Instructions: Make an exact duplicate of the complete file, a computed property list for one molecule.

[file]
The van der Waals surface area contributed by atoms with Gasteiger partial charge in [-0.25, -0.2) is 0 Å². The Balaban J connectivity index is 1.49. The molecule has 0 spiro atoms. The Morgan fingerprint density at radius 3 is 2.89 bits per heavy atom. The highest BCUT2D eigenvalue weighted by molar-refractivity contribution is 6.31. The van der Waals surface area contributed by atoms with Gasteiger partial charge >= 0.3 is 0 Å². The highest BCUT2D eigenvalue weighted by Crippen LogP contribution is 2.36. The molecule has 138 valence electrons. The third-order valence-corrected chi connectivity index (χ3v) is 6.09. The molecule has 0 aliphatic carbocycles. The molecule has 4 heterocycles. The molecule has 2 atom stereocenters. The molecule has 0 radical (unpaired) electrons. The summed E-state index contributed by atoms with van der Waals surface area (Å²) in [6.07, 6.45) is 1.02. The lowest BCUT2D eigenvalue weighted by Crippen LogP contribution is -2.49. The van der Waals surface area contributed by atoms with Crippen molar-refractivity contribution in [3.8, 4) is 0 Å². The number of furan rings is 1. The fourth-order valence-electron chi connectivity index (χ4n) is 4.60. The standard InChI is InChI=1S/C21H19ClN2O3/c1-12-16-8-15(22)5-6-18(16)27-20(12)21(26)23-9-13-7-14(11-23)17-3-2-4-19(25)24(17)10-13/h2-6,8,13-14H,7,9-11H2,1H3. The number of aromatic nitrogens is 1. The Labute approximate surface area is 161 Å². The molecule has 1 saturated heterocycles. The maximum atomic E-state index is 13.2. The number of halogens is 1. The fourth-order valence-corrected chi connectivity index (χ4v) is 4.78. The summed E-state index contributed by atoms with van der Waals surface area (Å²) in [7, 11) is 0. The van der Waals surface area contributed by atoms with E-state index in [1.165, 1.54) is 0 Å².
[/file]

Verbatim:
The van der Waals surface area contributed by atoms with Gasteiger partial charge in [-0.25, -0.2) is 0 Å². The Balaban J connectivity index is 1.49. The molecule has 0 spiro atoms. The Morgan fingerprint density at radius 3 is 2.89 bits per heavy atom. The highest BCUT2D eigenvalue weighted by molar-refractivity contribution is 6.31. The van der Waals surface area contributed by atoms with Gasteiger partial charge >= 0.3 is 0 Å². The highest BCUT2D eigenvalue weighted by Crippen LogP contribution is 2.36. The molecule has 138 valence electrons. The third-order valence-corrected chi connectivity index (χ3v) is 6.09. The molecule has 0 aliphatic carbocycles. The molecule has 4 heterocycles. The molecule has 2 atom stereocenters. The molecule has 0 radical (unpaired) electrons. The summed E-state index contributed by atoms with van der Waals surface area (Å²) in [6.07, 6.45) is 1.02. The lowest BCUT2D eigenvalue weighted by Crippen LogP contribution is -2.49. The van der Waals surface area contributed by atoms with Crippen molar-refractivity contribution in [3.8, 4) is 0 Å². The number of furan rings is 1. The fourth-order valence-electron chi connectivity index (χ4n) is 4.60. The standard InChI is InChI=1S/C21H19ClN2O3/c1-12-16-8-15(22)5-6-18(16)27-20(12)21(26)23-9-13-7-14(11-23)17-3-2-4-19(25)24(17)10-13/h2-6,8,13-14H,7,9-11H2,1H3. The number of aromatic nitrogens is 1. The Labute approximate surface area is 161 Å². The molecule has 1 saturated heterocycles. The maximum atomic E-state index is 13.2. The number of halogens is 1. The fourth-order valence-corrected chi connectivity index (χ4v) is 4.78. The summed E-state index contributed by atoms with van der Waals surface area (Å²) in [7, 11) is 0. The van der Waals surface area contributed by atoms with E-state index in [1.165, 1.54) is 0 Å².